Most Black Fridays are marked by hordes of shoppers racing to get deals on luxury gifts for their loved ones for Christmas and Hannukah, but this year was a glum one for retailers.
Rather than rush out to buy that new flat-screen TV or diamond-studded watch for a family member or friend, consumers were out for themselves yesterday – buying only what they needed and staying within their budgets for the most part, according to published reports.
Hundreds, even thousands braved the cold and began lining up as early as Thursday night for their coveted purchases, but this year it was all about the basics – sweaters, gloves, earmuffs and coats, reports The New York Post.
Expensive watches and other items that could go $500 or even a thousand bucks in the store were selling for cheap on Canal Street – and some families opted to save by buying gifts for the entire group than individual toys for kids.
"This is the first time it's going to be about what the family needs, not toys that will be pushed aside in a week," Joy Donessa, a married mother of two, told the Post. "Money has been tight for us. We need to take advantage of these sales."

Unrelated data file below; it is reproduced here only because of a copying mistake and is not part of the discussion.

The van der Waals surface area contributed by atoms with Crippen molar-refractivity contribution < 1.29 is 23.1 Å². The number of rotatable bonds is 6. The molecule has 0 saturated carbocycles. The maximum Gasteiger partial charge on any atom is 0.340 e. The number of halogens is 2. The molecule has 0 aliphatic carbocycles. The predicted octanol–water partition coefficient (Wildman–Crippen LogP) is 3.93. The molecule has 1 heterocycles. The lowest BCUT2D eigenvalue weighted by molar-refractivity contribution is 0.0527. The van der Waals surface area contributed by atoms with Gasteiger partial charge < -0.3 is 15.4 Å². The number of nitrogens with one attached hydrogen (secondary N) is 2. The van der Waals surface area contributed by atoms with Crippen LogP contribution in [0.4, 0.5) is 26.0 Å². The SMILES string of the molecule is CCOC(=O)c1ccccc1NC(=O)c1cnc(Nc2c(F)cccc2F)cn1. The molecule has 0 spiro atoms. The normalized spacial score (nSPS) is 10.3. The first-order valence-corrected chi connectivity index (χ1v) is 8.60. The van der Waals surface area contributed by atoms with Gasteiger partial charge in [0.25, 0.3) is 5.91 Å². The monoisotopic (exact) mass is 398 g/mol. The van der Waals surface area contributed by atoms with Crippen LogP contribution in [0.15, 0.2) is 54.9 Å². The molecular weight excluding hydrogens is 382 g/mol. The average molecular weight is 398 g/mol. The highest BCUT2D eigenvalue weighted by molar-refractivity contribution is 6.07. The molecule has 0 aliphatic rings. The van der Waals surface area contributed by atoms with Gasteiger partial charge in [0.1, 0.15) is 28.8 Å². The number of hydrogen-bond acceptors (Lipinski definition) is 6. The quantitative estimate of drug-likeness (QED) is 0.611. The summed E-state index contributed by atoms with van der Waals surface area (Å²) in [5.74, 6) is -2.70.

Last year, 42 percent of Americans bundled up and raced out to neighborhood malls and stores for Black Friday. Turnout was expected to be 10 percent higher this year, reports the Post.
Just because “Black Friday” is over, however, doesn’t mean the deals have ended. Vendors on Canal Street, who told The New York Times they didn’t see more customers this year than they have in years past, have been emphasizing their rep as the spot for the best deals on designer products. And they’re not going away. You can also head to China Town for some good steals.
“In Chinatown, every day is Black Friday,” Lopa Loma, who was selling Coach-style bags at bargain prices, told the Times.